The children of Israel are descendants of people who were commanded by their God to lead as “the Light for the nations” those in need of positive guidance. This Commandment is an abomination among peoples whose traits are far from positive. Let’s bear in mind that anti-Semitism and Judeophobia are as ancient as Judaism, and the defamers of Jews are those who opposed the ethical principles that sustain and promote moral freedom in all levels of consciousness. In its quest and history, Judaism’s existence reflects our Patriarch Israel’s life: “The days of the years of my life have been few and miserable [lit. evil], and they have not reached the days of the years of the lives of my forefathers in the days of their sojourning.” (47:9).

Only in our relentlessness will we be able to fulfill our destiny, no matter how negative and adverse may be the illusions of the material world: “And Israel dwelt in the land of Egypt, in the land of Goshen, and they acquired property in it, and they were prolific and multiplied greatly.” (47:27). We did it in Egypt and we have done throughout history with God’s Presence among us. Even if most of our days and years have been amid evil, God’s Love never abandons us. With our Love we will also reach out to our Final Redemption, which is also everyone’s Redemption.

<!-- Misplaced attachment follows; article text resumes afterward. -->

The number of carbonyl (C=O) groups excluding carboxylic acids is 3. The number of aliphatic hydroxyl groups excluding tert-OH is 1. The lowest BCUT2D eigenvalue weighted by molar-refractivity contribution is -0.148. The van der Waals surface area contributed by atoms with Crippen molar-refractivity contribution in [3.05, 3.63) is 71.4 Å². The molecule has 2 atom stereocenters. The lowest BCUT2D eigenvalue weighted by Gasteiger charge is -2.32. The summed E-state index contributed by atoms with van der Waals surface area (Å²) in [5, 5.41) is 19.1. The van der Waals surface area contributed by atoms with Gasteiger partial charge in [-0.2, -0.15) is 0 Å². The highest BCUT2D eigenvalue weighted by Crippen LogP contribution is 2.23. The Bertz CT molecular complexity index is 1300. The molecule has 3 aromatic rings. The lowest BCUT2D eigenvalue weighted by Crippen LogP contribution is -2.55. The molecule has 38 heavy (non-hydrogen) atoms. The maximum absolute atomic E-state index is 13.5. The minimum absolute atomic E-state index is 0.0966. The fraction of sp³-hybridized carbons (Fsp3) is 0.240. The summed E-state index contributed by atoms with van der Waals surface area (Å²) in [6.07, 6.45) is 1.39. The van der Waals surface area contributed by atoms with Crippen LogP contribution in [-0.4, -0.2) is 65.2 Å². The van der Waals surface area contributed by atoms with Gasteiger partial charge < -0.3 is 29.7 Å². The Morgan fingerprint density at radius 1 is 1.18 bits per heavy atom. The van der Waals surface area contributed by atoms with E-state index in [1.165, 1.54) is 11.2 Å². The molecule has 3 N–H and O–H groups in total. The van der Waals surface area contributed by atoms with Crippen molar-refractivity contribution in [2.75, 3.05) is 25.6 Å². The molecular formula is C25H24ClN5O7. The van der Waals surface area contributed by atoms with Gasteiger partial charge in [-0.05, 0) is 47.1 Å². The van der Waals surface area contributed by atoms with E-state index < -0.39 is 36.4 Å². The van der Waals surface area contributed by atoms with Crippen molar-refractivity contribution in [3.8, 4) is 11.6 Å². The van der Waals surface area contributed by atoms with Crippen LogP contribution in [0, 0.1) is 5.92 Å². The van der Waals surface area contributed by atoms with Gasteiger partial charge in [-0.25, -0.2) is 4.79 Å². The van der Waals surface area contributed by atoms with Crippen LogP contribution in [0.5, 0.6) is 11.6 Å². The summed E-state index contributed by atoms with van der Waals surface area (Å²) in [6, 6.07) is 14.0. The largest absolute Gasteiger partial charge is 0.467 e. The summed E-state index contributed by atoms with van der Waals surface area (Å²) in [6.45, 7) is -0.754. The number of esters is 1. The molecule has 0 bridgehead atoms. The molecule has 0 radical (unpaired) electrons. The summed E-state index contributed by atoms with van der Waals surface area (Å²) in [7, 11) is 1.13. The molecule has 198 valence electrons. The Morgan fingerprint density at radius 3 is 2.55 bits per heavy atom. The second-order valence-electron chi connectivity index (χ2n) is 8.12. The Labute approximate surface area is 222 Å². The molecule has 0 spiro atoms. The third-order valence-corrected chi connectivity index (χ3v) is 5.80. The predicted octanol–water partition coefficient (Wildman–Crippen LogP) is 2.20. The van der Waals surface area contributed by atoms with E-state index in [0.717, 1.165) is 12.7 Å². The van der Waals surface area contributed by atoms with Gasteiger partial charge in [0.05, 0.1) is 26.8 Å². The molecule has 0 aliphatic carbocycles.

Then we will reach the days of the years of our forefathers: “And I will form a Covenant of Peace for them [Israel], an everlasting Covenant shall be with them; and I will establish them and I will multiply them, and I will place My Sanctuary in their midst forever. And My dwelling place shall be over them, and I will be to them for a God, and they shall be to Me as a people.” (Ezekiel 37:26-27) and for us this prophecy is fulfilled when we as Israel meet His will, which is the ways and attributes of God’s Love.

About the Author
Ariel Ben Avraham was born in Colombia (1958) from a family with Sephardic ancestry. He studied Cultural Anthropology in Bogota, and lived twenty years in Chicago working as a radio and television producer and writer. He emigrated to Israel in 2004, and for the last fourteen years has been studying the Chassidic mystic tradition, about which he writes and teaches. Based on his studies, he wrote his first book "God's Love" in 2009. He currently lives in Zefat.